Pizza. It’s one of the items people switching to a gluten-free diet seem to miss most. Yet, it doesn’t have to be. Not anymore.
A host of local pizzerias now serve pizzas prepared on gluten-free crusts. Just recently, Domino’s Pizza also added a gluten-free pizza option to its menu, the first large-scale pizza chain to do so. The availability of these products signals a recognition of the needs of the expanding gluten-free community, whether it be those with gluten intolerance (celiac disease), sensitivity or those avoiding it out of general health concerns.
Not all gluten-free pizzas are appropriate, however, for everyone avoiding gluten. Individuals with celiac disease or high levels of sensitivity can only eat the crusts prepared in an environment free of gluten. Some restaurants go to great lengths to avoid cross contamination and are appropriate for those with celiac disease while some are better suited for those with lower levels of gluten sensitivity.
I sampled a number of gluten-free pizzas across the metro area. Here are a few to try:
Blue Moon Pizza co-owner Mandy Slater says the pizzeria began carrying gluten-free crusts two years ago after a regular customer educated them about gluten sensitivity. That customer frequently dined at Blue Moon and enjoyed the pizza so much that she ate it knowing that it would make her sick. Slater says that’s when she began researching gluten-free crusts that would complement the look, taste and texture of the restaurant’s traditional pizzas.
The 10 -inch gluten-free crusts ($3 upcharge) here are of the thin and crispy, cracker-like variety. Unlike the crusts on many such pizzas, the bread doesn’t become gummy underneath the toppings. My favorite part of this crust is the generous sprinkle of kosher salt and cracked black pepper on the rim. Try the classic pizza with Italian sausage, pepperoni, tri-colored peppers, red onion and mushrooms.
Blue Moon goes to great lengths to avoid cross contamination, making its pizza safe for those with celiac disease. Employees are trained to change gloves, shake off aprons and prepare the gluten-free pizzas on special trays. They go to the walk-in cooler to pull toppings from uncontaminated containers and use designated utensils. Slater says they take strict precautions with each gluten-free order. “We treat everyone like we are going to kill them with one grain of gluten,” she said.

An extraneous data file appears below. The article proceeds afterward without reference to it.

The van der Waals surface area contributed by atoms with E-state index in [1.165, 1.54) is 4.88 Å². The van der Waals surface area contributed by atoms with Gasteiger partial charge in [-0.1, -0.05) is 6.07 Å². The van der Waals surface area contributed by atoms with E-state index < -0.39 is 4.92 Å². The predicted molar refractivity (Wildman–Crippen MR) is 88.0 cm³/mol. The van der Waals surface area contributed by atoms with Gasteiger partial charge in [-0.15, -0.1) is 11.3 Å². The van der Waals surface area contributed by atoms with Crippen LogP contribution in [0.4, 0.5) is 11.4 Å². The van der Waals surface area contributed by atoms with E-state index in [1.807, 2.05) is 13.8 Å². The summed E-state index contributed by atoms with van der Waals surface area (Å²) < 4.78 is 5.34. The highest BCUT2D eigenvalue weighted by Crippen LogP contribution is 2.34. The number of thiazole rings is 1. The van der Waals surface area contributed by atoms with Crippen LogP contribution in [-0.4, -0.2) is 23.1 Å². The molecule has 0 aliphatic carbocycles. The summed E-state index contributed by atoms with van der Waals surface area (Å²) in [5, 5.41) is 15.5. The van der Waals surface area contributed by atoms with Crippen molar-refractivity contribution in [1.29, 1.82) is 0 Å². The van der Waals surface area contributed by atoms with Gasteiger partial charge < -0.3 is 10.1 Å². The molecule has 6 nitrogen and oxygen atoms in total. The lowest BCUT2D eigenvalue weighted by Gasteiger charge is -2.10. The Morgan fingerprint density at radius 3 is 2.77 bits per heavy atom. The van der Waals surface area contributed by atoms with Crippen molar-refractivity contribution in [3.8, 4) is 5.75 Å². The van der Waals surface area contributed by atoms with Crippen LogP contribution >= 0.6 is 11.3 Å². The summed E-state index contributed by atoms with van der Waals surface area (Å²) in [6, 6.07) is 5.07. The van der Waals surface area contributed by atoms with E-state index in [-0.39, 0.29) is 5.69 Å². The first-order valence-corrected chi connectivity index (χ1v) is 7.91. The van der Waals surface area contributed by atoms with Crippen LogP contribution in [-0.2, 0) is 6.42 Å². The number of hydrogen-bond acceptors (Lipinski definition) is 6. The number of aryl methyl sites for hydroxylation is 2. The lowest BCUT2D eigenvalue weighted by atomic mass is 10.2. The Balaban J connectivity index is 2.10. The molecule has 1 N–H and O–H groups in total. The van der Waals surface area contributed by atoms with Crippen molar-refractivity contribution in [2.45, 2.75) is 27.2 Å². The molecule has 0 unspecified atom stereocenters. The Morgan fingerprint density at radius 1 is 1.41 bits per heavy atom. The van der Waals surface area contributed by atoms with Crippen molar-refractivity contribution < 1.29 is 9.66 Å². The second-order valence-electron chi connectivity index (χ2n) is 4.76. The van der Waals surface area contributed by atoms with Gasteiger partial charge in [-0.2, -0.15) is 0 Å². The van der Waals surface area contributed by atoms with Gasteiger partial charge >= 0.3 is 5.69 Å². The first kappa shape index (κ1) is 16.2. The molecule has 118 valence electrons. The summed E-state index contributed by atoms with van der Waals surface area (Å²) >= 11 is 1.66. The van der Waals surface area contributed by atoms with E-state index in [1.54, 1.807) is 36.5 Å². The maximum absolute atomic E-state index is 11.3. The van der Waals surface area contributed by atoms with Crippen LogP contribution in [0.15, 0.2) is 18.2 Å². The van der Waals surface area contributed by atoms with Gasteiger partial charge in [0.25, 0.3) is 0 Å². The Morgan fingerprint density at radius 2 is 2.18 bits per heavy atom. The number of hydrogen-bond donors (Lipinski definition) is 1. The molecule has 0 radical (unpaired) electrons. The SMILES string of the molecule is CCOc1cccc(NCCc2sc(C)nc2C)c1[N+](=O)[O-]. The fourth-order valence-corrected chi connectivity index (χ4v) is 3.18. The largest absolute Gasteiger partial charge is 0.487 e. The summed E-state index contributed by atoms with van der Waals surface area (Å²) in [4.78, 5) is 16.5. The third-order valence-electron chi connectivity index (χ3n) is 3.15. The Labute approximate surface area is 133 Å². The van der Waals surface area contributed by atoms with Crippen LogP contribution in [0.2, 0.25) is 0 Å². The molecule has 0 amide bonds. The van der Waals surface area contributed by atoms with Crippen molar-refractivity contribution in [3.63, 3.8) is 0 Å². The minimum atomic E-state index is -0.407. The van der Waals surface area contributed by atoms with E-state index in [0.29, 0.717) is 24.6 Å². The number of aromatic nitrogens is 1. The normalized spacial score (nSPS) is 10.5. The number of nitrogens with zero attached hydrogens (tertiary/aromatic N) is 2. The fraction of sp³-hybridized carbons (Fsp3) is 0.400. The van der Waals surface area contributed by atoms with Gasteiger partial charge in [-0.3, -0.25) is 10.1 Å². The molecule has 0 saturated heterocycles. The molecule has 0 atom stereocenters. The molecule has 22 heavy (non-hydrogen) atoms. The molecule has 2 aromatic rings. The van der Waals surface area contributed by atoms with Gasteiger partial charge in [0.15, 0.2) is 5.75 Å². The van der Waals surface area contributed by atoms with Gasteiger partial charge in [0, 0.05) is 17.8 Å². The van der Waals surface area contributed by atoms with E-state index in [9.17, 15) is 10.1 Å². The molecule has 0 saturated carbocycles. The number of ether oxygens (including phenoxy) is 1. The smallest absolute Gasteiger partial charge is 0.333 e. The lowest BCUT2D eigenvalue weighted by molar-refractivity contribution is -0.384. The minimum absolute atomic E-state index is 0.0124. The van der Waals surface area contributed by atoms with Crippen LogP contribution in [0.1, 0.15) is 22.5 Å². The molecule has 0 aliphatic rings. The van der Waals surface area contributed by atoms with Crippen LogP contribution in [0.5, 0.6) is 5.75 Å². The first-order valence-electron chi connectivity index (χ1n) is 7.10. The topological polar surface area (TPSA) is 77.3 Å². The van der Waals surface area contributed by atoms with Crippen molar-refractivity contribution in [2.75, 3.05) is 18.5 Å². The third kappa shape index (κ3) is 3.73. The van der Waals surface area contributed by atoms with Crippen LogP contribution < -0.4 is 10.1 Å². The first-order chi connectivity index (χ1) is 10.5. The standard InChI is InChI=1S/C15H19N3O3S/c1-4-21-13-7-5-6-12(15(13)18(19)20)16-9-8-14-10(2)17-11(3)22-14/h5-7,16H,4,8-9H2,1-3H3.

Locations in Buckhead, Marietta, Sandy Springs and Smyrna.
Woodstock has a little gem of a pizza place in Firestone. The 10 -inch gluten-free crusts (no upcharge) here are among the best I’ve tasted in Atlanta. Most gluten-free crusts have an ultra thin and crispy texture, a sturdy vehicle for toppings. Yet the bread is my favorite part of pizza (not the toppings), so I crave a gluten-free crust that satisfies my bread lust. Firestone’s got it.
While thin, the gluten-free crust at Firestone, made with rice flour, is soft and chewy with spots of char similar to a Neapolitan pizza crust. The pizzas cook in wood-burning ovens imported from Tuscany. They are prepared using designated cutting boards and metal trays, but the same toppings are used for both traditional and gluten-free pizzas.
My favorite here is the figs pizza, a sweet and salty concoction with sweet black mission figs, melty blue cheese, salty shavings of country ham and fresh arugula with a bite.
120 Chambers St., Woodstock. 678-837-6836.
Mellow Mushroom’s gluten-free pizza crusts may be one of those love-it-or-hate-it items. The texture of these crusts are reminiscent of corn bread, with a cakelike consistency. The company spent over a year developing the recipe, which contains a combination of bean flour, rice flour, tapioca flour and starch.
Mellow Mushroom’s 12 -inch gluten-free crusts (no upcharge) are deemed safe for those with celiac disease. Neither the standard dough nor the gluten-free crusts are made in the stores, and all employees receive training on avoiding cross contamination. Cooks don new gloves and aprons before preparing gluten-free orders, which cook on a special screen and never touch the pizza stone.
Multiple locations across the metro Atlanta area.
Located in Roswell, Belly’s Pizza is a neighborhood spot that has offered gluten-free pizzas in addition to traditional ones for more than five years. The crunchy crusts of these 10 -inch pies ($10, plus $1.50 per topping) have that slightly sweet nuttiness common to gluten-free dough. Precautions such as new gloves, separate cooking surfaces and separate toppings are employed to avoid cross contamination. A number of the restaurant’s specialty pizzas can be made on the gluten-free crusts, but I’d recommend keeping it simple. Go for a classic pizza here to satisfy a need to nosh.
550 W. Crossville Road, Roswell. 770-594-8118.
Look for a follow-up to this piece tomorrow on the blog with information about some of the other gluten-free pizzas I sampled while writing this roundup.